Teen substance abuse patterns are changing as new pharmaceutical drugs become popular. Ketamine is a dissociative anesthetic drug that is used by approximately 1% to 2% of teenagers in the United States. Ketamine is regulated and is unavailable without a prescription. Teenagers may obtain ketamine illegally from people who steal it from hospitals, medical offices or veterinary clinics.
Ketamine is a structural analog of the illicit, recreational drug phencyclidine (PCP). The effects of ketamine, when used recreationally, are dose-dependent. Low doses lead to euphoria and dissociative effects, while high doses cause hallucinations and can immobilize the person who took it.
Legal Uses of Ketamine
Ketamine is most often known as a veterinary anesthetic but it is a very valuable drug in human medicine and has been included in the World Health Organization’s Essential Medicine List since 1985. Ketamine is widely used as an anesthetic in humans and has been successfully used to treat pain, inflammation, mild to moderate asthma attacks and depression.
Ketamine as an Anesthetic
Ketamine may be the most widely used anesthetic in the world. It is safer than other anesthetics because it does not depress breathing or blood pressure, it is easy to administer and is safe for patients who are in shock due to blood loss or sepsis. Ketamine anesthesia is safe for pediatric and adult populations. Furthermore, ketamine overdoses are incredibly rare in medically-supervised circumstances and are not associated with lethality.
Ketamine for Depression
Depression affects over 300 million people worldwide. Ketamine treatment for depression has proven to be an incredibly valuable option for people who are struggling with treatment-resistant depression (clinical depression that has not responded to two or more types of standard antidepressants). Medical administration of intravenous ketamine in patients with treatment-resistant depression has shown to provide statistically significant improvement in these people. In addition to intravenous administration, ketamine nasal spray for depression is a promising therapeutic avenue that was recently approved by the FDA. Ketamine has shown substantial promise as a depression medication for teens as well as adults.
A great deal of research is ongoing, including determining who will respond favorably to ketamine and the mechanisms of how ketamine is able to improve treatment-resistant depression. However, ketamine has become one of the most promising treatment methods for people struggling with severe depression.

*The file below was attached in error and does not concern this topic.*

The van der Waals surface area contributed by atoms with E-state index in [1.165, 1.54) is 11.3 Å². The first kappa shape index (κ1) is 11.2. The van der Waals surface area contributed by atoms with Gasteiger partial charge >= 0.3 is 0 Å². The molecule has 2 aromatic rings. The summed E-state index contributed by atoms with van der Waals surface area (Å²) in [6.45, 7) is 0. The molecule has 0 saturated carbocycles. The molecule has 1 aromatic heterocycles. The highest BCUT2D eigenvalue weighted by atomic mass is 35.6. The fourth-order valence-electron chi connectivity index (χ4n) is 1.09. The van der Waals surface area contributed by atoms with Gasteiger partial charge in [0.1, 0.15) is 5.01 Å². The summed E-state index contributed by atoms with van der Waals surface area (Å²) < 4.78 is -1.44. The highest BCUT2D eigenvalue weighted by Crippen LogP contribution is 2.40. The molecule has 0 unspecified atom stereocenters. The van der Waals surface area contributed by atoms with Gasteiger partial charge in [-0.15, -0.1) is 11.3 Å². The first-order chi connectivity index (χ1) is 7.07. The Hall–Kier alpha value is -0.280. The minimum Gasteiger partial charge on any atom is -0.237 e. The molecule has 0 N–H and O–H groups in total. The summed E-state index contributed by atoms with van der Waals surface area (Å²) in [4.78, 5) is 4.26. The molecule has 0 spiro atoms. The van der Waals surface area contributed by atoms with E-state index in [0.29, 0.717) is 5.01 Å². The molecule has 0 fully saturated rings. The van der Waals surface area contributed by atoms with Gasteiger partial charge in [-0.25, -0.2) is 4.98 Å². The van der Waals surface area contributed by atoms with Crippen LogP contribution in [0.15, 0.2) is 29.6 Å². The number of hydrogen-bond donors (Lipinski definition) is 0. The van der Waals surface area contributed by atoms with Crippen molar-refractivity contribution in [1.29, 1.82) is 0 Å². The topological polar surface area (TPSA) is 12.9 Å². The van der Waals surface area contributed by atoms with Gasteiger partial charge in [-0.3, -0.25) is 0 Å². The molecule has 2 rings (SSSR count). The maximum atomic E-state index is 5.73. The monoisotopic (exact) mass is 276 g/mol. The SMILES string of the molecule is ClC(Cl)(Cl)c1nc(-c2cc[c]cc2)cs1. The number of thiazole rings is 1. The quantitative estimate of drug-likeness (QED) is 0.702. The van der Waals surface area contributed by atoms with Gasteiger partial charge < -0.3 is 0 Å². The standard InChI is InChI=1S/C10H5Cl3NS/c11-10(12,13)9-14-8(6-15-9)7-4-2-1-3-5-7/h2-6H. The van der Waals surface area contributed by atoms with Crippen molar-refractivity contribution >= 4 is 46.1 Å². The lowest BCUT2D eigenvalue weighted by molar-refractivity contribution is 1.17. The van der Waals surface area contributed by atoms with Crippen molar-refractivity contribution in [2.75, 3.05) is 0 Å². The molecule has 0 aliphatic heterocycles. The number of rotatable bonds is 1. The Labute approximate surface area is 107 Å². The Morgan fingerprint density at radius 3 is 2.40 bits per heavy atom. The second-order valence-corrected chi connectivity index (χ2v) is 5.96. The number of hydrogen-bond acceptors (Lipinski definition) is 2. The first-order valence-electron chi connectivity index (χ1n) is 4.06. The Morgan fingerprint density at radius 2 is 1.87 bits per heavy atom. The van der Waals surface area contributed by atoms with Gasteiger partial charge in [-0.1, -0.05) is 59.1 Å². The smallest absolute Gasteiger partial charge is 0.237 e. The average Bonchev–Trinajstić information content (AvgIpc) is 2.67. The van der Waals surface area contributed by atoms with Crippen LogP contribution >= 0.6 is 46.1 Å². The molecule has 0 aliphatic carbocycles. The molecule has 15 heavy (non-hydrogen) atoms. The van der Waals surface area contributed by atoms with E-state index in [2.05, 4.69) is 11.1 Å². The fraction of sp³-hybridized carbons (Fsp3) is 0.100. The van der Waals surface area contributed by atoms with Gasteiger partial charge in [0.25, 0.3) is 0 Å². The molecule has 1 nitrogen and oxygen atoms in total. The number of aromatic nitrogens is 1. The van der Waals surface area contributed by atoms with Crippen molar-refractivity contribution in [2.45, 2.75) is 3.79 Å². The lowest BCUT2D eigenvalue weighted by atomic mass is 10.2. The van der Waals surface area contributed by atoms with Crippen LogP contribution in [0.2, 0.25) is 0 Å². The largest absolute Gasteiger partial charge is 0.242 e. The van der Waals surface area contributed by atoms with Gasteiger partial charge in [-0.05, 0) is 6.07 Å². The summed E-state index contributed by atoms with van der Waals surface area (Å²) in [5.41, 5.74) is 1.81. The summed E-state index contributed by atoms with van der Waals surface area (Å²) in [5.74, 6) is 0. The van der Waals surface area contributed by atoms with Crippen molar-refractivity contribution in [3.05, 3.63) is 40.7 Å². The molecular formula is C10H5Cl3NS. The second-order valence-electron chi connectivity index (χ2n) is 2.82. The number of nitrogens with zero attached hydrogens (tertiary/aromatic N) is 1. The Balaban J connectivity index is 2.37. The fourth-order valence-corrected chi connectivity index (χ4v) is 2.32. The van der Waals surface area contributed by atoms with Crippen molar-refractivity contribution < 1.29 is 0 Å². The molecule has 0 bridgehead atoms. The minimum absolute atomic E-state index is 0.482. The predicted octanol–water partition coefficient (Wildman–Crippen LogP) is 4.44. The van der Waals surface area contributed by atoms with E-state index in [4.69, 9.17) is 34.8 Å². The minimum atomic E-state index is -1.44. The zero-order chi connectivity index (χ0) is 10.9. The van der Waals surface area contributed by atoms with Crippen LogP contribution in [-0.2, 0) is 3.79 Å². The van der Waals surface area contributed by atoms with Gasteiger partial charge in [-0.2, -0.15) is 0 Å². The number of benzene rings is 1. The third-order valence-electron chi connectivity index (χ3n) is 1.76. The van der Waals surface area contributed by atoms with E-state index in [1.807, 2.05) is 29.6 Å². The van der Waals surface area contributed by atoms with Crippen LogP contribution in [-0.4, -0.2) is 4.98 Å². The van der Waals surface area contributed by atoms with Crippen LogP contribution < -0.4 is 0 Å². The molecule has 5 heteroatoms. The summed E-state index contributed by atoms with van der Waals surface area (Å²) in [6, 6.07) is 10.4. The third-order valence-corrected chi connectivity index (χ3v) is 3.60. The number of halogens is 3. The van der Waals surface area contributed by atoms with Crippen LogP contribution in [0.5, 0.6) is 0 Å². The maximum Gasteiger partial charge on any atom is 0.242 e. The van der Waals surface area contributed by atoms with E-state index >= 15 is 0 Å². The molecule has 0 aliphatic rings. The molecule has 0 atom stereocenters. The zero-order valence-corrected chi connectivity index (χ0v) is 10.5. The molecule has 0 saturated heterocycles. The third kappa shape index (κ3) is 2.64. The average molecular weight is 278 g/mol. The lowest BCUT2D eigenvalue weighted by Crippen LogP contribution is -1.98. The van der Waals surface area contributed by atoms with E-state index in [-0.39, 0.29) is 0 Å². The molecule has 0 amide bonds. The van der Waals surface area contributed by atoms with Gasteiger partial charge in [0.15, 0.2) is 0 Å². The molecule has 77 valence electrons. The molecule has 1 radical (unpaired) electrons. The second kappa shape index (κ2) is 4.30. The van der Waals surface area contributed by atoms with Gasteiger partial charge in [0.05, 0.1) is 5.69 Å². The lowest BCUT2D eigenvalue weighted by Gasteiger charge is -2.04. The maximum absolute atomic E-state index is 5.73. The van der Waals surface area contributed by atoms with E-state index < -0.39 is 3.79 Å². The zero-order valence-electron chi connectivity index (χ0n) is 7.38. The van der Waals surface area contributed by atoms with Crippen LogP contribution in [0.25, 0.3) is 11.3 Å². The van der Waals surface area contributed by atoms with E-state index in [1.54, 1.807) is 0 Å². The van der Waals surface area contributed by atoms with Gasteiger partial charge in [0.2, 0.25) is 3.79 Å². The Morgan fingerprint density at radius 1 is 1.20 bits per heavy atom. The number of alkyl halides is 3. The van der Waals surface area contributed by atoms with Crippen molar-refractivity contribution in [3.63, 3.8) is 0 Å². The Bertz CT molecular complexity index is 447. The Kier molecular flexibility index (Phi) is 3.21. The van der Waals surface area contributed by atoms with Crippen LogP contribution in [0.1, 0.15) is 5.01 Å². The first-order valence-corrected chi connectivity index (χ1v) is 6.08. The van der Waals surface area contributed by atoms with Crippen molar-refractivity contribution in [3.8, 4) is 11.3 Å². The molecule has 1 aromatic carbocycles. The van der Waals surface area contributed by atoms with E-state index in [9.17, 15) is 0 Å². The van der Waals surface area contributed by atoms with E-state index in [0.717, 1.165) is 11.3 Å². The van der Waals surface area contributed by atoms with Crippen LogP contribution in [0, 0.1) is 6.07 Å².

Illegal Uses of Ketamine
In the United States, ketamine has become a popular, illicit drug that is used recreationally, especially among young people. As a “club drug,” ketamine has gained popularity for its hallucinogenic and dissociative effects.
Recreational ketamine use is not legal and it is associated with dangers and a serious risk of developing dependence and addiction. Due to the relatively new use of ketamine as a recreational drug, medical and scientific research into the short- and long-term effects of ketamine abuse in humans is still an area of active research, but animal studies have substantially underscored the dangers associated with illicit use of ketamine. In these studies, ketamine was shown to inhibit proper learning and memory, with worsening outcomes in mice that were given ketamine for 6-months compared to 3-months.
Ketamine abuse among teenagers poses particular risks. The ketamine high is associated with very pleasurable feelings and euphoria, but ketamine addiction can occur quickly and be very challenging to overcome. Drugs that can lead to addiction (including ketamine) can hijack normal brain signaling pathways in such a way that healthy development is impaired.
Teen addiction has been shown to cause substantial structural and functional changes in the brain that persist throughout adulthood. While data specific to teenage abuse of ketamine remains preliminary, there is a great deal of evidence suggesting that chronic ketamine use causes long-term cognitive damage.
Finding Help for Ketamine Abuse
Teenagers are at particular risk for long-term consequences associated with drug abuse. In addition to cognitive impairment, psychosis, and psychological cravings, ketamine abuse has been shown to cause ulcerative cystitis, kidney and gastrointestinal dysfunction that can cause long-term damage. In spite of the incredible value that ketamine has when used medically, recreational ketamine use is illegal and poses very serious short- and long-term risks.
If you are concerned that your teenager is using ketamine or other recreational drugs, Next Generation Village can help. We provide evidence-based ketamine addiction treatment for teens ages 13 to 17. Our comprehensive rehab programs are guided by multidisciplinary teams who are dedicated to helping teenagers achieve success in recovery. Contact us today to learn more.
Medical Disclaimer: Next Generation Village aims to improve the quality of life for people struggling with a substance use or mental health disorder with fact-based content about the nature of behavioral health conditions, treatment options and their related outcomes. We publish material that is researched, cited, edited and reviewed by licensed medical professionals. The information we provide is not intended to be a substitute for professional medical advice, diagnosis or treatment. It should not be used in place of the advice of your physician or other qualified healthcare provider.